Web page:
Sure, for an 8 port switch, where all the computers have a direct connection. Consider the issues involved for a router with a 128 machines all trying to cross-communicate. Or larger collections of computers that might need to use multiple sets of switches to span the entire system.

On a Force10 switch, with 2 nodes on the same blade:
tg-c844:~ # ping tg-c845
PING tg-c845.ncsa.teragrid.org (141.142.57.161) from 141.142.57.160 : 56(84) bytes of data.
64 bytes from tg-c845.ncsa.teragrid.org (141.142.57.161): icmp_seq=1 ttl=64 time=0.148 ms
64 bytes from tg-c845.ncsa.teragrid.org (141.142.57.161): icmp_seq=2 ttl=64 time=0.146 ms
64 bytes from tg-c845.ncsa.teragrid.org (141.142.57.161): icmp_seq=3 ttl=64 time=0.145 ms
64 bytes from tg-c845.ncsa.teragrid.org (141.142.57.161): icmp_seq=4 ttl=64 time=0.144 ms

The same nodes using a myrinet connection:
tg-c844:~ # ping tg-c845-myri0
PING tg-c845-myri0.ncsa.teragrid.org (172.22.57.161) from 172.22.57.160 : 56(84) bytes of data.
64 bytes from tg-c845-myri0.ncsa.teragrid.org (172.22.57.161): icmp_seq=1 ttl=64 time=0.051 ms
64 bytes from tg-c845-myri0.ncsa.teragrid.org (172.22.57.161): icmp_seq=2 ttl=64 time=0.044 ms
64 bytes from tg-c845-myri0.ncsa.teragrid.org (172.22.57.161): icmp_seq=3 ttl=64 time=0.044 ms
64 bytes from tg-c845-myri0.ncsa.teragrid.org (172.22.57.161): icmp_seq=4 ttl=64 time=0.043 ms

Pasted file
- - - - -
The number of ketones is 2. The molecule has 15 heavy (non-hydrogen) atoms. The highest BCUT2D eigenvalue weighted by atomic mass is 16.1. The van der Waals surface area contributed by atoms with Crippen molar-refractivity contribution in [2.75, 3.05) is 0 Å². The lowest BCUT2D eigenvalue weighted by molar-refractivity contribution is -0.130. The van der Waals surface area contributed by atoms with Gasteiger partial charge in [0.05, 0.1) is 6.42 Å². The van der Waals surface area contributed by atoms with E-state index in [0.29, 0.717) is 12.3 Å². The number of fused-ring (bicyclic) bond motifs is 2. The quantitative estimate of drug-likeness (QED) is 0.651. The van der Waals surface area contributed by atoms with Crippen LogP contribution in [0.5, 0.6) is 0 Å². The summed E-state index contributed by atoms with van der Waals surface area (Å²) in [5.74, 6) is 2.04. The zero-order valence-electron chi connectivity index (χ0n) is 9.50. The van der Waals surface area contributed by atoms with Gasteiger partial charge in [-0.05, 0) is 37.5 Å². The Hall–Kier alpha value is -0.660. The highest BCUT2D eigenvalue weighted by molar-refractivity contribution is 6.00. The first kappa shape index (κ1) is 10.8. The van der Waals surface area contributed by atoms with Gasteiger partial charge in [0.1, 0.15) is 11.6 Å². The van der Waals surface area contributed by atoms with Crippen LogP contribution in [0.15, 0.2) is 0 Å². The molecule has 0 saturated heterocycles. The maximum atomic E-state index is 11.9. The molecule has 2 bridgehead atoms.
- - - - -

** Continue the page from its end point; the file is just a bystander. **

The latency gets below 10 usec with the use of special drivers, this is just using the 2.4 Linux tcp stack. What's even scarier about the Myrinet is that I can have all 900+ machines talking at the same time with no drop in latency- we have that network spec'd for full bisection bandwidth. Try that on 900 nodes on a gige network, let alone a 100baseT.

As was mentioned here earlier, ethernet is nice for networks that change. Once you have a significant number of machines attached, and the number of switches and routers gets past 1, ethernet loses it's equivalence in latency.

Re:Did you mean "microseconds"? (1)

cgori (11130) | more than 8 years ago | (#15405317)

1) Neat stuff in your cluster.

2) A fair number of ethernet switches exist for ~500 nodes @ 1Gbps that will have predictable latency, like the force10 you are describing. 900 nodes would be tough, admittedly, at the moment. Also, I don't think you meant to say "router" -- you almost certainly are switching if it's all configured right.